Museveni and MTN saga: a change of heart or an act of desperation?

By Moses Ssejjoba

Last week, this website published an article on the MTN-Uganda saga that has gone on for months, one that resulted in the summary deportation of four of its topmost executives. These included no less, it’s CEO, Wim Vanhelleputte – married to a Ugandan – who was deported to his country, Belgium in February this year.

Shortly before him, other executives – Olivier Printout, Elsa Muzzolini, and Annie Tabura – respectively the chief marketing officer, Mobile Money manager, and general manager for sales and distribution, had been deported in a similar manner.

They were all deported, reportedly for colluding with “enemies” of Uganda and were thereby “compromising national security”. In a complete turnaround Museveni, who claimed he was misled by the intelligence reports he got from his security apparatus, revoked the deportation of the CEO.

The most recent development is that a directive from Museveni to the officers in charge of immigration and airport security at Entebbe International Airport which was stamped “very urgent” was to not only allow the hitherto persona non grata Mr Vanhelleputte back in the country, but also process him through the “VIP lounge of the airport”.

So much for a man who was deported without due process and with no chance of saying bye to his family back in Uganda. This website is also reliably informed that the man has been reinstated in his position and that he is back in his plush office at Jinja Road.

Now, to the gullible, the turnaround is courtesy of the magnanimous Museveni, having established that his security people misled him as he told the MTN Group executives recently. To those who know him well though, this is the typical Museveni who will not hesitate to throw his people under the bus – to get out of a situation he himself created – in the effort to cleanse himself.

Highly placed sources have intimated to this website that it was Museveni who himself ordered for the deportation of the executives. He has actually admitted this much in the meeting he held recently with executive from the South Africa based conglomerate.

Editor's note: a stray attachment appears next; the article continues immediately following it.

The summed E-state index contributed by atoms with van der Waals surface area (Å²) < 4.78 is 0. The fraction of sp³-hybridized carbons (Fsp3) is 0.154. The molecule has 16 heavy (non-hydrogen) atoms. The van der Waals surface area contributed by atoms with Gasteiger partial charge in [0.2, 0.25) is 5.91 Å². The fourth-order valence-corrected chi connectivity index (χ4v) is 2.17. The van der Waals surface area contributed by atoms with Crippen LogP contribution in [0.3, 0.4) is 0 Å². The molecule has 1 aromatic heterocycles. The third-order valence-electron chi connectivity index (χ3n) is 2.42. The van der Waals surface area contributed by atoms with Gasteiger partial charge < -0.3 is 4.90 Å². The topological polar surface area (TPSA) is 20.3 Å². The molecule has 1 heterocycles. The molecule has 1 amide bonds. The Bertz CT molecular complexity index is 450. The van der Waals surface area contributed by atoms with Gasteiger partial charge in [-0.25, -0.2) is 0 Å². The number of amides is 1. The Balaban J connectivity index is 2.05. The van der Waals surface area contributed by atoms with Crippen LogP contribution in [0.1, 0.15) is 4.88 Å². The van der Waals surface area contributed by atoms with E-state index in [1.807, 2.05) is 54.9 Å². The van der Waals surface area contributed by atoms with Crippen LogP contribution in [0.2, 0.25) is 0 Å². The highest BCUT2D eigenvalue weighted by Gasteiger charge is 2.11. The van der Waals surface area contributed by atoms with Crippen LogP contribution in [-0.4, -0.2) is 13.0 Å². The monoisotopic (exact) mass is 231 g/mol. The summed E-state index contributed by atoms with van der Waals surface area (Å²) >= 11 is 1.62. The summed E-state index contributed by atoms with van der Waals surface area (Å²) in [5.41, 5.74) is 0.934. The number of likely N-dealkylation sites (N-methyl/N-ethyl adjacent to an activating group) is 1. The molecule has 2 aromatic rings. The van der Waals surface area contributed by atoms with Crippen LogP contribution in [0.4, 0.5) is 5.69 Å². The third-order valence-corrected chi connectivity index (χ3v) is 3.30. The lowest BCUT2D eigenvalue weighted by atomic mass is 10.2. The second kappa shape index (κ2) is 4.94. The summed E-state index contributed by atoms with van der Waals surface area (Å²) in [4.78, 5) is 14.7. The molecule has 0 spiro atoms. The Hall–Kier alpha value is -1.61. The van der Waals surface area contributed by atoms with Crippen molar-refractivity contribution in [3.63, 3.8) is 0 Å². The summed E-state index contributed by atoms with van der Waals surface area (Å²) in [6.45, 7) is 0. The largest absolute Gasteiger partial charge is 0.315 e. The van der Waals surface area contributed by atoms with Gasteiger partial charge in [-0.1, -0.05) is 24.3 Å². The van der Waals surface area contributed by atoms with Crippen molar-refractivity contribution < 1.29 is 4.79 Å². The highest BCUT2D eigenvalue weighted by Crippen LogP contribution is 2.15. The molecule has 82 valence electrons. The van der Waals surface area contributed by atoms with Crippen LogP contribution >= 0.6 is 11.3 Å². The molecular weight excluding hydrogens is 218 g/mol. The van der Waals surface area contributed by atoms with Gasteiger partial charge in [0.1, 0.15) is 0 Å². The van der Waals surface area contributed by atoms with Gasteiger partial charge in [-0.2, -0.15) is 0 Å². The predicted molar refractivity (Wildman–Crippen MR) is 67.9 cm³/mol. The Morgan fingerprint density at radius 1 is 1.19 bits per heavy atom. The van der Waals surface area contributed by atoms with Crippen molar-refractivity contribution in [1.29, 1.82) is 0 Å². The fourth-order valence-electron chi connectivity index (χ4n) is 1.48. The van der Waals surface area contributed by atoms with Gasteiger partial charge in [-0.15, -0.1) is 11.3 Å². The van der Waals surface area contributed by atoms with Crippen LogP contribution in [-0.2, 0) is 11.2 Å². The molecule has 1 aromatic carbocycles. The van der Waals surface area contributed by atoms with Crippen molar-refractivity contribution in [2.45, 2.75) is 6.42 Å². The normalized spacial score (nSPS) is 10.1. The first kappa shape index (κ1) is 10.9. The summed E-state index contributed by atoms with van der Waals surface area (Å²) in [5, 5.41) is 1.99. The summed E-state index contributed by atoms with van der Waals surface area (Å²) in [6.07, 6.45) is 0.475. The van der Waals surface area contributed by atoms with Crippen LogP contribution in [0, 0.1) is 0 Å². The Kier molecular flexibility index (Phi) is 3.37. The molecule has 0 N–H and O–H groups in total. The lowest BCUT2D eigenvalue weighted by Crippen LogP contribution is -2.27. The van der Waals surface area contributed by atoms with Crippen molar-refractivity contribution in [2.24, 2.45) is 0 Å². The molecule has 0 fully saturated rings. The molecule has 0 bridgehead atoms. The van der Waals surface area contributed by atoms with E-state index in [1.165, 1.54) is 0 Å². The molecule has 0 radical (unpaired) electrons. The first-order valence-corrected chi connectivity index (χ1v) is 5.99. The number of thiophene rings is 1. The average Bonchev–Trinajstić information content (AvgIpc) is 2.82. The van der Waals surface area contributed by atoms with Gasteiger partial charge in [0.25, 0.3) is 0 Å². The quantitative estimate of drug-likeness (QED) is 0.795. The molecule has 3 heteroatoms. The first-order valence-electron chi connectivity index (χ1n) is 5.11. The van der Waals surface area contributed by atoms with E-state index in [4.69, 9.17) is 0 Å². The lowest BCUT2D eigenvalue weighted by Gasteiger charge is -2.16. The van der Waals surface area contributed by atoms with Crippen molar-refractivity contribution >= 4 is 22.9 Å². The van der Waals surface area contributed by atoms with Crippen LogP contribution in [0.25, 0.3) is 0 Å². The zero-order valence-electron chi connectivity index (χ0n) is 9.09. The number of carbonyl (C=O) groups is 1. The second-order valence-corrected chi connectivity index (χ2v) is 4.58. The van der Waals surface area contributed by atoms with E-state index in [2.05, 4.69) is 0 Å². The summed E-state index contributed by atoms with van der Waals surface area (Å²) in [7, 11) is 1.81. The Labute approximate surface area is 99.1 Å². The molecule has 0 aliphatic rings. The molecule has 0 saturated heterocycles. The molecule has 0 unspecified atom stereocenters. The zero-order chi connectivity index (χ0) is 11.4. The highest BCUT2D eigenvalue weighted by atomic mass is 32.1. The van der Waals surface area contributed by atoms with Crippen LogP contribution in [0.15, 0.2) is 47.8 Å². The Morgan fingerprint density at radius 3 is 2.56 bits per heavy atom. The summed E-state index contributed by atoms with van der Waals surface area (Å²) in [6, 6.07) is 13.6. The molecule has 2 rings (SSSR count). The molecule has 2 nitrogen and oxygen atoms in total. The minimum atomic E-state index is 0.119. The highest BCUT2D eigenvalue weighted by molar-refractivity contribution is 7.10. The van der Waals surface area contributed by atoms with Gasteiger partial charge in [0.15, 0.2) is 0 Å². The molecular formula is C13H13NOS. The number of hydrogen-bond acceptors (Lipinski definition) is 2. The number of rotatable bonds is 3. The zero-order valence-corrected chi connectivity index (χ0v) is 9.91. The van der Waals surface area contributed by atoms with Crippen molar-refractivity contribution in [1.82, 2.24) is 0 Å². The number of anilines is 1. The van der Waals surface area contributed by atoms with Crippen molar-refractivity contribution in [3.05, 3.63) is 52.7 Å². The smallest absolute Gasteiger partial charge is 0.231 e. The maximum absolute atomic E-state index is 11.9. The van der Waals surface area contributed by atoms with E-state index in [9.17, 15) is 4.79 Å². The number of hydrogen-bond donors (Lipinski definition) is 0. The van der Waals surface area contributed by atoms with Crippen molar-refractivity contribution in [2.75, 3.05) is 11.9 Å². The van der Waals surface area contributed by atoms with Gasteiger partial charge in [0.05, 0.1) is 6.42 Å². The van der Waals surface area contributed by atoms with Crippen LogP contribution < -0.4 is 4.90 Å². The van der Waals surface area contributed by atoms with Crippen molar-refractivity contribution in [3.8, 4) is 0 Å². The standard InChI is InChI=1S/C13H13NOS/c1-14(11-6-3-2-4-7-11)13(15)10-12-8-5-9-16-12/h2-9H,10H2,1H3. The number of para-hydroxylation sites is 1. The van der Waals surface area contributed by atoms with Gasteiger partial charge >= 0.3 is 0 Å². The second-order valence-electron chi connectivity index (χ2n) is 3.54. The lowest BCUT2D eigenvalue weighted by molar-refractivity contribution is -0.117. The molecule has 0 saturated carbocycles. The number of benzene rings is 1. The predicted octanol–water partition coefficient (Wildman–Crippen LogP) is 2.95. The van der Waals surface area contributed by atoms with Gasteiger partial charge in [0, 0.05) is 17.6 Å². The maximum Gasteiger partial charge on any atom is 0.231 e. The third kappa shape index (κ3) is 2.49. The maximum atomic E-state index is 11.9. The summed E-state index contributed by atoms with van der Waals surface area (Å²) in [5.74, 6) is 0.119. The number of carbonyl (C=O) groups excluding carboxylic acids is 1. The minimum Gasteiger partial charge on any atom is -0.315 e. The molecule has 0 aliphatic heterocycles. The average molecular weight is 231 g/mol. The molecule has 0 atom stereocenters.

Museveni was not short of information on the validity of the allegations on which he acted. He had the full report that an unauthorized raid on the MTN servers by Museveni’s Internal Security Organisation of the company’s facility at Mutundwe in Kampala had yielded. The raid occurred around August of 2018.

“The report on the raid which saw assorted equipment seized was handed directly to Museveni, and it was clearly stated that there was nothing afoul in MTN Uganda’s operations…so the fact that he went ahead and ordered the deportations is simply ridiculous,” a security source intimated to this website.

One may ask why Museveni could do such an outrageous thing.

The answer is twofold. One, he aimed to force the telecom giant’s hand to pay an exorbitant fee on the renewal of its license (further sources of financing for his corrupt regime), and two, to score a point against an innocent neighbour he seeks to destabilize.

For the record, Museveni wanted US$ 120 million from MTN Uganda for the renewal of its operational license, whereas their main rival Airtel Uganda procured theirs at US$ 100,000. As we pointed out in our previous article, the desperate Museveni has already spent this license fee even before MTN paid, as stated by his planning Minister David Bahati on the floor of Parliament a few months back.

Now after MTN gurus stuck to their guns and refused to bend to his extortionist tendencies, he had no option but to turn and throw his own security agencies under the bus, as he normally does.

If Museveni indeed acted on wrong information to order for the deportations, let him revoke the immigration status of the other executives. Will he do such a thing?

Your guess is as good as mine.

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